View Full Version : Building a 30" disc sander

Dennis Nagle
05-10-2014, 1:27 AM
Well, I decided to build a 30" disc sander. I found a faceplate for an old Oliver 66 lathe to use as a hub. It is 12" across, 3/4" thick, takes a 2" x 6tpi shaft, and has 12 holes already drilled in it. I'll use those to screw on a 30" x 5/8" disc.

I have a 1hp R/I motor to drive it with for the time being.

Ole Anderson
05-10-2014, 9:56 AM
Hi neighbor!

What rpm is your motor? I wouldn't want to spin a disc that big at 3500 rpms, 1750 would be more appropriate. Are you going to attempt to attach the faceplate directly to the motor shaft or are you going to make up a shaft with pillow block bearings? If you do the latter you can belt drive it and change disc speed by varying pulley sizes.

John McClanahan
05-10-2014, 10:20 AM
Even a 1725 RPM motor will spin a 30" disk way too fast. You will need to spin the disk at about 800 RPMs. That will yeald 6,200 SFPM.


Dennis Nagle
05-10-2014, 12:11 PM
I looked up the speeds of a 30" disc sander over on Vintage Machinery and Oliver runs their 30"er at 1200 rpm so that is my target. Yes I will use Pillow blocks, shaft, and pulleys. Off hand I can't remember what the rpms of the motor is, but it is only 1hp and that seems to small, but fine for prototyping and prove-out.

Kyle VanMeter
05-25-2014, 10:36 PM

I have a disc sander for de-burring metal parts, and it has a rim speed of about 6,400 surface feet per minute.

I can not use it on wood because it is too fast. It will get the wood hot, and the surface will burn in a matter of seconds. You may want to consider a pulley configuration that will get you between 3 to 5 thousand SFPM at the rim. That is much more ideal for sanding wood.

Yours will be spinning above 9,400 SFPM, which will really be cooking!

I'd attach a 30" disc of MDF to your behemoth lathe, glue some scrap widebelt sandpaper to it, and run it through your speeds. That way you can see what speed will work best before investing in pulleys, mounting hardware, etc..

Kyle VanMeter

Dennis Nagle
05-26-2014, 12:16 AM
That is a great idea Kyle.

Matt Meiser
05-26-2014, 8:19 AM
Sounds like a step-pulley setup like a drill press would be ideal for multi-material use.

What are you going to use for a disc? Remember a heavy disc will have a flywheel effect. Might be good for keeping it going if you bog it down, but keep in mind that also means its going to take forever to stop, especially if something goes wrong.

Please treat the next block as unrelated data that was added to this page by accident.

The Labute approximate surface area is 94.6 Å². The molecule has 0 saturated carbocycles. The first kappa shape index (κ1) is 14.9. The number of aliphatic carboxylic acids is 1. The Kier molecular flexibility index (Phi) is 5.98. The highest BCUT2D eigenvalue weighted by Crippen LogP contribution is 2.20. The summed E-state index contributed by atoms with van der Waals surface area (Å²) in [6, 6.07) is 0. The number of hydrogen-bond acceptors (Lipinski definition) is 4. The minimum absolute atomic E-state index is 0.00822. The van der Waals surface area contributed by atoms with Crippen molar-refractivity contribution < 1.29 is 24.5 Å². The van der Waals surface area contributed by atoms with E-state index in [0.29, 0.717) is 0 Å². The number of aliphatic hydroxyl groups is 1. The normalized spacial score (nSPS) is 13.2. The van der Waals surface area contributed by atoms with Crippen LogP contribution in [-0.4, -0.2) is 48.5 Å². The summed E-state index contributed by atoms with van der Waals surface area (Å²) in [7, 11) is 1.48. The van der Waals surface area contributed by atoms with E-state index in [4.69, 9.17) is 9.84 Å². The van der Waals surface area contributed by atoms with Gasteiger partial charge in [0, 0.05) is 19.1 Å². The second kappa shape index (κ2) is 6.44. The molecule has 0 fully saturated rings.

David C. Roseman
06-05-2014, 10:18 AM
Dennis, out of curiosity, what are you planning on sanding with that bad boy?


Brian W Smith
06-05-2014, 5:02 PM
David,I'm with you on the curiosity.

30" disc sander and I'm thinking 2" chrome moly,and building that tube chassis the wife wants for her Sube(just kidding)?

Greg R Bradley
06-05-2014, 7:23 PM
My 20" 2hp would coast for a loooooong time.

It ran 1200rpm and was perfect for its intended use on metal. 1200rpm on 30" seems too fast to have much use.

Dennis Nagle
06-05-2014, 10:23 PM
Some of my bowls crack when they dry, I want to be able to cut the cracks out, sand both sides, or maybe add in a piece, then glue them back up and turn them. My lathe can turn 30" bowls so I want to be able to accommodate that size.

Here is a video of what I am talking about.


David C. Roseman
06-06-2014, 9:15 AM
Ahhh, yes. That's a great application for your project. Now I think I want one too!

Thanks also for the link. For some reason I'd not come across Frank Horwath's videos before. He really keeps things moving. Very professionally done.


Dennis Nagle
06-06-2014, 9:26 AM
I think Frank is in the animation business in some fashion. I like all of his work and REALLY like his shop.

Also, I am gearing this to run at 800 to 1000 rpm. I think it could handle running faster, but I don't want to have to think about burning the wood.

Rollie Kelly
06-09-2014, 10:25 AM
Why not power it with a 3 phase motor and VFD, this way you can take advantage of variable speed and braking.

Dennis Nagle
06-09-2014, 11:09 AM
I'd like to do that, but at this point, I have most of the pulleys needed. I like the idea of breaking too. THis thing could spin for ever with its weight.

Don Huffer
06-17-2014, 6:16 PM
Why not power it with a 3 phase motor and VFD, this way you can take advantage of variable speed and braking.

Single phase motors are available with VFD also. Small VFDs are quite affordable these days.


Dennis Nagle
06-18-2014, 8:21 PM
Maybe in time Don, but for now, I have the motor and one pulley.

Chance Raser
09-18-2017, 11:58 AM
Did you ever get this thing built?

I ask because i found this and thought it was awesome.